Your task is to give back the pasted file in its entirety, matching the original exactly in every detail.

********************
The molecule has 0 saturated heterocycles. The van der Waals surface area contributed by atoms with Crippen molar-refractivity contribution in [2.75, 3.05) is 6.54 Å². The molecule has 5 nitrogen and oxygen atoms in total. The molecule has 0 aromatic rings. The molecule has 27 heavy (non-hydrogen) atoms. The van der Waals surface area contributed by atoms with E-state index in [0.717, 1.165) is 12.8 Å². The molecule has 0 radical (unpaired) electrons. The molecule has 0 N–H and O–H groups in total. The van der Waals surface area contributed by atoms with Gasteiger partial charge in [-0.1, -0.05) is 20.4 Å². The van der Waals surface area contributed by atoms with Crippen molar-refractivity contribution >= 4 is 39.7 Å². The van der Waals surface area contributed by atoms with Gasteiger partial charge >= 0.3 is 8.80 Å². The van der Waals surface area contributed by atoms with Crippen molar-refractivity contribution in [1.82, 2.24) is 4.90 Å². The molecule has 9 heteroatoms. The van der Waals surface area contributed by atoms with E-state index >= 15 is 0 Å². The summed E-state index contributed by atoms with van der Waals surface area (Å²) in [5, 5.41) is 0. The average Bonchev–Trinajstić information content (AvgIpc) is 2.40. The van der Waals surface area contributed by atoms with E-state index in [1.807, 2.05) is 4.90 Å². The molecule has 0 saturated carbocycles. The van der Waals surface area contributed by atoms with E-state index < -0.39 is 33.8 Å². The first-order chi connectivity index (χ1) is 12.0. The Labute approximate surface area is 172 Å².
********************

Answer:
The molecule has 0 saturated heterocycles. The van der Waals surface area contributed by atoms with Crippen molar-refractivity contribution in [2.75, 3.05) is 6.54 Å². The molecule has 5 nitrogen and oxygen atoms in total. The molecule has 0 aromatic rings. The molecule has 27 heavy (non-hydrogen) atoms. The van der Waals surface area contributed by atoms with E-state index in [0.717, 1.165) is 12.8 Å². The molecule has 0 radical (unpaired) electrons. The molecule has 0 N–H and O–H groups in total. The van der Waals surface area contributed by atoms with Gasteiger partial charge in [-0.1, -0.05) is 20.4 Å². The van der Waals surface area contributed by atoms with Crippen molar-refractivity contribution >= 4 is 39.7 Å². The van der Waals surface area contributed by atoms with Gasteiger partial charge >= 0.3 is 8.80 Å². The van der Waals surface area contributed by atoms with Crippen molar-refractivity contribution in [1.82, 2.24) is 4.90 Å². The molecule has 9 heteroatoms. The van der Waals surface area contributed by atoms with E-state index >= 15 is 0 Å². The summed E-state index contributed by atoms with van der Waals surface area (Å²) in [5, 5.41) is 0. The average Bonchev–Trinajstić information content (AvgIpc) is 2.40. The van der Waals surface area contributed by atoms with E-state index in [1.807, 2.05) is 4.90 Å². The molecule has 0 saturated carbocycles. The van der Waals surface area contributed by atoms with E-state index < -0.39 is 33.8 Å². The first-order chi connectivity index (χ1) is 12.0. The Labute approximate surface area is 172 Å².